We make hundreds (or thousands) of decisions every day.
Some are big decisions that affect the rest of our lives. Others are small decisions that only affect the now. Most are somewhere in between, with consequences that often extend farther than we might have imagined at the time.
Regardless of the size of the decisions, what matters is that you understand the smart approach to making those choices. The more thought and deliberation you put into your decisions, the greater the chance that you’ll “get it right”.
Here are some things you can do to make smarter choices starting today:
Most of the time, you’ll find that you tend to lean one way or another when faced with a decision. You’ll have an automatic or “gut” reaction to a circumstance.
Consider Your Biases
Human nature tends to be biased, and it’s not always a bad thing. However, it can lead you down the wrong path if you’re not careful.
Next time you’re faced with a decision, step back and examine what your instinct or reflexive reaction is. Analyze that reaction and see if there is something influencing it. Are you subtly or unconsciously biased? Do you tend to react a certain way every time, and if so, why?
Understanding your biases and instinctive reactions can tell you a lot about yourself. And, if you’re aware of them, they can help you to make smarter choices. After all, once you know that you’re biased a certain way, you’ll have an easier time removing that bias from the equation and just focusing on the logic and facts of a situation.
Beware of Habits
As humans, we tend to react out of habit. It’s easy to do things one way because “that’s how they’re always done” or “that’s how we did it before”. Values can become ingrained and actions can become a habit. It’s not always a bad thing, but it could be if you start to act automatically without careful consideration.
Always be looking at your responses and reactions to circumstances and your decision-making process. Make it a point to be more aware of how you approach problems and solutions, and look for habits in your process that could threaten to become “ruts”.
Be willing to shake things up, to look for new and better ways to reach conclusions or make decisions.
Update Your Patterns
Our beliefs, memories, and processes all become patterns that we can very easily fall into if we’re not careful. Often, they can become outdated as the world progresses around us but we fail to adapt.
Beware of those old patterns, the habits that you fall back into because they’re comfortable, easy, or they feel safe. Force yourself to step out of your comfort zone and challenge your existing patterns. Try to update your beliefs according to the things you’ve learned and the ways you’ve grown. Access new memories to see if the “way it’s always been done” can be done better. Analyze your processes to determine if there’s a better way of doing things.
Think of your decision-making process like your computer: the more you update it with the latest and best-quality software, the better it will run.
Walk Through It
When making a decision, take the time to walk yourself through not only the immediate outcome, but the short and long-term future.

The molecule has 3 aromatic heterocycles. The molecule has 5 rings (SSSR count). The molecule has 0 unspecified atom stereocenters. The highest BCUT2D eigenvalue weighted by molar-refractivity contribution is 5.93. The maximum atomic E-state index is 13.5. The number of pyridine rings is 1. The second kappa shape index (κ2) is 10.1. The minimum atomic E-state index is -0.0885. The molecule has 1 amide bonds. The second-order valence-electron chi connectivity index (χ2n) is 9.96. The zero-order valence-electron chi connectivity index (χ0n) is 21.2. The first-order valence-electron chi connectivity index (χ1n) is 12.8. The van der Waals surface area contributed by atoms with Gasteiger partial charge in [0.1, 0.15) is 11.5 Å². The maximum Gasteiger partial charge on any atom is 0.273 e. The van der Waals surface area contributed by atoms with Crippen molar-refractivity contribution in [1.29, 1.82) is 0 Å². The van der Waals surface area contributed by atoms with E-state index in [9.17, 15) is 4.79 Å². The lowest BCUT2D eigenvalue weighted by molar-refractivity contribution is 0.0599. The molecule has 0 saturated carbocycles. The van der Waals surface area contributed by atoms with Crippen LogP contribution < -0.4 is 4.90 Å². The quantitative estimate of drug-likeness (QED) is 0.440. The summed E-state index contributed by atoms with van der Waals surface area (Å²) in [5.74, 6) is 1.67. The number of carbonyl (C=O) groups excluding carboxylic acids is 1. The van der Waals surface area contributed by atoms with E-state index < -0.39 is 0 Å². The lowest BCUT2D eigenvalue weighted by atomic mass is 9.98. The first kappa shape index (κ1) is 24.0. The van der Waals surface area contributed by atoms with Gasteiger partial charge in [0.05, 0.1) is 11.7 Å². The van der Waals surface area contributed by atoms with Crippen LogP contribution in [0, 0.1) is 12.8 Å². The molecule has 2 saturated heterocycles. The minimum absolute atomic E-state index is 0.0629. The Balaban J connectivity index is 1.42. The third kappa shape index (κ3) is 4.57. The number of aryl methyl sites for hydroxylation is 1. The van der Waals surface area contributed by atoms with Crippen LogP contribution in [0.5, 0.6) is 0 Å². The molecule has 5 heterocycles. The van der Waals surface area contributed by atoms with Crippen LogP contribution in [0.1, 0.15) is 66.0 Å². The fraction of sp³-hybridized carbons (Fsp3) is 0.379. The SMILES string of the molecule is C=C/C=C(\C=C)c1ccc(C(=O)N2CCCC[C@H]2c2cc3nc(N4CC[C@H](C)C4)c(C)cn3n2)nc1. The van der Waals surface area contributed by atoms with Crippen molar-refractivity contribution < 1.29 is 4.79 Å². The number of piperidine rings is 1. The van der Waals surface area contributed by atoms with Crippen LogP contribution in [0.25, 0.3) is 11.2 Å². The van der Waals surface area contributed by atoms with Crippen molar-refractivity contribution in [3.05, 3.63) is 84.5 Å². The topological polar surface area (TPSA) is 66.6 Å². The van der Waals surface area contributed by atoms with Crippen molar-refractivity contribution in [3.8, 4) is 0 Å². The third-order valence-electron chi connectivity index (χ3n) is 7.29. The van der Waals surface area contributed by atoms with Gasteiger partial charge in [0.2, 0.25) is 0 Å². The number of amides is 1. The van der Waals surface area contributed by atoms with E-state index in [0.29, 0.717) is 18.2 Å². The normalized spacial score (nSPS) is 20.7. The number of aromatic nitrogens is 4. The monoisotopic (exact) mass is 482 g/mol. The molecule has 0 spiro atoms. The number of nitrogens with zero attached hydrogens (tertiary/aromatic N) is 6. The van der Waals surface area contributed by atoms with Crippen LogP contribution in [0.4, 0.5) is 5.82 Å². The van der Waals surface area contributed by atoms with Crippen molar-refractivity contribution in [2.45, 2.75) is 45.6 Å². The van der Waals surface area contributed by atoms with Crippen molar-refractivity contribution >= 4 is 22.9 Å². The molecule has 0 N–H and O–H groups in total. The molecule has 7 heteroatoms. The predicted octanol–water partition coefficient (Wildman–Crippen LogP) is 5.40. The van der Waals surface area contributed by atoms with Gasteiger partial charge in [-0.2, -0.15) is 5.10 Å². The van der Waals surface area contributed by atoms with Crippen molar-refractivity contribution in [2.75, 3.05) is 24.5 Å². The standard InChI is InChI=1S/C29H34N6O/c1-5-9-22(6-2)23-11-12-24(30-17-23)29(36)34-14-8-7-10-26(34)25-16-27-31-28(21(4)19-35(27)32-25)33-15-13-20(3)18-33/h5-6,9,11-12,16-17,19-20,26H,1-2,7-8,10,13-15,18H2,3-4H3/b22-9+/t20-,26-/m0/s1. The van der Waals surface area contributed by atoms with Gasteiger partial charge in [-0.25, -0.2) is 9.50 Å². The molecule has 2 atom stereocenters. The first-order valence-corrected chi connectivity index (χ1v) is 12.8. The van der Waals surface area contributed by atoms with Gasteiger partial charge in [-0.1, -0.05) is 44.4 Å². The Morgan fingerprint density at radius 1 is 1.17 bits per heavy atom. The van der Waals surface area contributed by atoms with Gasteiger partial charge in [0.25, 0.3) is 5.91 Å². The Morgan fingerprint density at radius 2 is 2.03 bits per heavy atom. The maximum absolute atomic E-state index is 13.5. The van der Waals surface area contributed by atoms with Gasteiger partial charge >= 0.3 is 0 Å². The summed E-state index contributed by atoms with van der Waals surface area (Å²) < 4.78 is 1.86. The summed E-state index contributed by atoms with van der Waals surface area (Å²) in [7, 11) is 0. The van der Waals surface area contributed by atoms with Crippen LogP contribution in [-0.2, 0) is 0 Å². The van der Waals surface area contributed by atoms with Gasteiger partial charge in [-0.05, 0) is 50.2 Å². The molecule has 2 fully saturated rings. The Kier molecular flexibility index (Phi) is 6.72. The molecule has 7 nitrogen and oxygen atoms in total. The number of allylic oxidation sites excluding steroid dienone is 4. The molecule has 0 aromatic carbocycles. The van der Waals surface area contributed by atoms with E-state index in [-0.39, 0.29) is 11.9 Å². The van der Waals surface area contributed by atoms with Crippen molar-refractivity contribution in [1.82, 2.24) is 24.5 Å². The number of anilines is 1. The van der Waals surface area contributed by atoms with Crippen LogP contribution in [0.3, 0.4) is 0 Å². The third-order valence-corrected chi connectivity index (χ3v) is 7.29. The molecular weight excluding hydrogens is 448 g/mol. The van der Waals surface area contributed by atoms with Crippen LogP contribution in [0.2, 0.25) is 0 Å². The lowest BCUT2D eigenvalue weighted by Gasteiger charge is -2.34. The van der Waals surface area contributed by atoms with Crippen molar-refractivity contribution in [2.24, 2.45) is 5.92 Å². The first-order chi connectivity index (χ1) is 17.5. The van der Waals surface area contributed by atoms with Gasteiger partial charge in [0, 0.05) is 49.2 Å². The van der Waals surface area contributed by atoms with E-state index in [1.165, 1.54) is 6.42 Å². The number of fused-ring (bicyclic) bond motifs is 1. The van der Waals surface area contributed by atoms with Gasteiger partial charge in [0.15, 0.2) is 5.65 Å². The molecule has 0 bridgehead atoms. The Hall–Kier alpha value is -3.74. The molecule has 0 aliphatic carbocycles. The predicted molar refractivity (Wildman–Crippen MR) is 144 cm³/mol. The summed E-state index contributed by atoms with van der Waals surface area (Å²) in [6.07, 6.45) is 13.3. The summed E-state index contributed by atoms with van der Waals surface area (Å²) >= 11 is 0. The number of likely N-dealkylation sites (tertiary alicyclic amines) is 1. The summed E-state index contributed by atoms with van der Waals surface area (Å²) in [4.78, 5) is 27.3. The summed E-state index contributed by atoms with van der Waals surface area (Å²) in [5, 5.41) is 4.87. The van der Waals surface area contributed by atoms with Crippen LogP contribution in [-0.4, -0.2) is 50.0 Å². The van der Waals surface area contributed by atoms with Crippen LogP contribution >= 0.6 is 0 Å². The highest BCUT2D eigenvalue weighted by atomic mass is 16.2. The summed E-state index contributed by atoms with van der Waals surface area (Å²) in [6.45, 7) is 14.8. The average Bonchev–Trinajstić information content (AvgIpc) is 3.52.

Not all decisions or choices are going to have very long-lasting consequences. Some will be “one and done”, gone in a flash. However, you’d be surprised by how often those small, immediate choices can affect your future if things go wrong.
Before you jump to a conclusion or make a reflexive decision, take a few minutes to walk through the process in your mind. Analyze the situation and its potential outcomes, going as far into the future as you possibly can and weighing up all the various factors that go into such decisions. Think about how the decision could strengthen or weaken your position, expose you to greater risk or decrease that risk, even how it could affect your temperament and habits. The farther down the path you walk, the more you’ll be able to explore the potential long-term ramifications of your decisions.
There will be times when you have to make a snap judgement and quick off-the-cuff decision in the space of a few minutes. However, these situations are fairly rare. Most of the time, you’ve got time to sit down and weigh things up. It’s absolutely vital that you do so whenever possible.
When faced with a big decision, give yourself time to sit down, weigh up the pros and cons clearly, and come to a decision that is carefully thought-out and analyzed. It will help those affected by that decision to trust that you put proper thought and care into making the decision, rather than rushing into things. And it will give you greater confidence to know you did the right thing—at the very least, the best you could—down the line.
Act With Confidence
Once the decision is made, it’s important that you proceed without hesitation or self-doubt. Equivocation can make it harder for you to follow through on the difficult choice, and could lead you to backpedal or second-guess yourself.
You’ve gone through the process of making a decision, of following the steps that lead you to reaching a conclusion, and now it’s time to stick with it. You have to trust that you’ve made the best choice you could based on the information you had. Once you’ve made the choice, the only thing to do is move forward with confidence and trust in yourself. Do that, and the people following you will have an easier time trusting you, too.